Page 29 - Food&Drink Business Magazine July-August 2020
P. 29

  “ It’s a product that really stands out on shelf. The label design, paper stock, and printing all contributed to a beautiful packaging result.”
  labels and packaging need to be outstanding. And beyond that product authentication is crucial,” Daws says. “Today, though, brands can access print technology, and particularly HP Indigo technology that offers them the opportunity to use their creativity to the maximum, while delivering brand security.”
The proliferation of boutique products, and SKUs, is being underpinned by modern digital print technology, with its on-demand ability. The key though is in the consistency of quality in the print produced, with the labels and packaging needing to be precisely the same every time across every SKU. Daws says, “With the backing of the HP computer power, HP Indigo presses
are able to deliver consistency across time and media.”
It is not just the hardware that is delivering results, HP with its immense software capabilities
has some powerful algorithms at work. Its Mosaic software for instance can create endless variables from the same elements, providing instant recognition, but with individualised labels and packaging.
The rise of boutique brands, the explosion of SKUs, and the ability of digital technology to print on demand has meant run lengths have come right down. No longer do brands have to order a year’s worth of labels as they used to with analogue printing technology. On demand means no waste, no excess inventory, and flexibility. Where previously labels would be stored in a warehouse, now they are effectively stored as single file, ready to be drawn down as required.
Craig Walmsley, HP Indigo country manager for ANZ says, “Australia is not a big market compared to some of the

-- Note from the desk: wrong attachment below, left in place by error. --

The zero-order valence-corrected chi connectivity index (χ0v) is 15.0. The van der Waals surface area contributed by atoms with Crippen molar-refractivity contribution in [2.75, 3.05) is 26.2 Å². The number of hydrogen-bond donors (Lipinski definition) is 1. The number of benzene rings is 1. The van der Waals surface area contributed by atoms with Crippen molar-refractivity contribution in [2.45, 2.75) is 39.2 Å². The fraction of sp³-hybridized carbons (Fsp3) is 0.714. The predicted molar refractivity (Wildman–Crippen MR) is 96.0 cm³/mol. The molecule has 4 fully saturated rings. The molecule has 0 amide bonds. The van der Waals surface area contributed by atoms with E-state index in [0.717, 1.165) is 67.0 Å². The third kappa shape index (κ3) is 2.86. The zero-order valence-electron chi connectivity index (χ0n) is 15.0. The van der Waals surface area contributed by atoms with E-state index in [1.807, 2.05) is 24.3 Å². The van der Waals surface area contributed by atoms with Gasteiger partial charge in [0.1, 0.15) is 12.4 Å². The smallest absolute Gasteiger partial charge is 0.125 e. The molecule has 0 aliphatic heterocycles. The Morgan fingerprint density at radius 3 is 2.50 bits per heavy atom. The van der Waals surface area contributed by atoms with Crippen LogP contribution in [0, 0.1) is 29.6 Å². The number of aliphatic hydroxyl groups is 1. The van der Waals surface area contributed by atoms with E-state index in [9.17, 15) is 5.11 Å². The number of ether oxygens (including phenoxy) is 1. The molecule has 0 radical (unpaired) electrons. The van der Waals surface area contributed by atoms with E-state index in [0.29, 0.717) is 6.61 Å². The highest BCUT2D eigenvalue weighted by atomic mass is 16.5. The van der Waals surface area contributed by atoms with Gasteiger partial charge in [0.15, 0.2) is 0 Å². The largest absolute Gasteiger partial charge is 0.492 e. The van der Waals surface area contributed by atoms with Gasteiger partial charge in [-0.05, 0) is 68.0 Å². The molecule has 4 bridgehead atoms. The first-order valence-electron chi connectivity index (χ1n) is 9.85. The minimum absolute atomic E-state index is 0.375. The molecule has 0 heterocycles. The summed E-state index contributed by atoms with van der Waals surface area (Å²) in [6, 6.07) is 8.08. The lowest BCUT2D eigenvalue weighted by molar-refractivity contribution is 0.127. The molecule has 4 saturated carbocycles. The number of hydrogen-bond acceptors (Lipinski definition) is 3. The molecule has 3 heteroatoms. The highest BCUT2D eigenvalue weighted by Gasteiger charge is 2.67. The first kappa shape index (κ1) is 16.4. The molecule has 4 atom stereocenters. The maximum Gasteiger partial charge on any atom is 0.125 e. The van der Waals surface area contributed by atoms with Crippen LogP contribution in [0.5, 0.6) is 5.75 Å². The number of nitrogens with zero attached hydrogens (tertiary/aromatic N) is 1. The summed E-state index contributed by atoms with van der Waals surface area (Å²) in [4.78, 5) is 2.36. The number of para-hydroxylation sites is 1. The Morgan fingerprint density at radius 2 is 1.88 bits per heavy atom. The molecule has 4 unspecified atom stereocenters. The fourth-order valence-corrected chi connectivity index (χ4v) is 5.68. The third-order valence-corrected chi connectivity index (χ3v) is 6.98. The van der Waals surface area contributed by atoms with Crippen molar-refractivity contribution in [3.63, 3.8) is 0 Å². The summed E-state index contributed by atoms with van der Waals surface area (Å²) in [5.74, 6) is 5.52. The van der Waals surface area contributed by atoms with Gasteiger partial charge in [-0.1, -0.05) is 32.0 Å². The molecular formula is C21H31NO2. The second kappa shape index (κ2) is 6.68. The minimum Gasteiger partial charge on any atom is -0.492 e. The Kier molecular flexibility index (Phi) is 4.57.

other developed areas such as Europe, Japan and the US. This lends itself to digital printing.
A typical run length here would be 2000-2500 linear metres, which is exactly where HP Indigo is suited.”
While Australia may not enjoy the volumes of other
countries, it certainly has the quality demand, and
capability. The winner of this year’s World Label Award Digital in the wines and spirits category is Soar Print,
based in Auckland, for its Vine Label, again
printed on an HP Indigo. Walmsley says, “The digital benefits of
the press come with no compromise on quality.”
New Zealand in fact is a hotbed of artisan food and beverage production. Daws says, “Ïf you visit a New Zealand supermarket it is not the big brands that dominate, but the craft products that take up the shelf space, companies that started in the farmer’s markets and have now moved up. The capabilities of HP Indigo with its colour quality, consistency and on-demand production is helping drive this change in the market. They don’t need to order large volumes. They are using labels, pouches, sachets, all produced on the HP Indigo, all in run lengths they need.”
It seems brands seeking compelling customer engagement have a new and powerful weapon in their armoury, whether they are a small company on the way up or a major operator looking to target multiple demographics with product versions. ✷
This article was sponsored by HP. HP invites you to learn more through its ebook
and webinar
series. go/indigo
High value products, like boutique wine and spirits, pharmaceuticals and some FMCGs, have a corresponding high appeal to counterfeiters, something the scientists at HP Indigo in Israel are well aware of.
Craig Walmsley, HP Indigo country manager for ANZ says, “HP Indigo has a strong track record and focus on security and brand protection, because we see that being of high interest to the brands. Many products produced today on HP Indigo have two or three levels of security. Some will just have a 3D barcode, but many will have invisible inks, a barcode and a track-and-trace system. Obviously, brands don’t talk about it because they don’t want consumers to know that it’s there.”
Counterfeit products represent a $1.2 trillion loss to brand owners, and a major danger to consumers particularly with counterfeit pharmaceuticals, and the projections are in the next three years that figure will increase by 50 per cent.
Mark Daws said, “Label and narrow web printers that can offer their customers innovative brand protection solutions will clearly have an attractive proposition.”
                                                                                                                                                                                                                                                                                                                               | July/August 2020 | Food&Drink business | 29

   27   28   29   30   31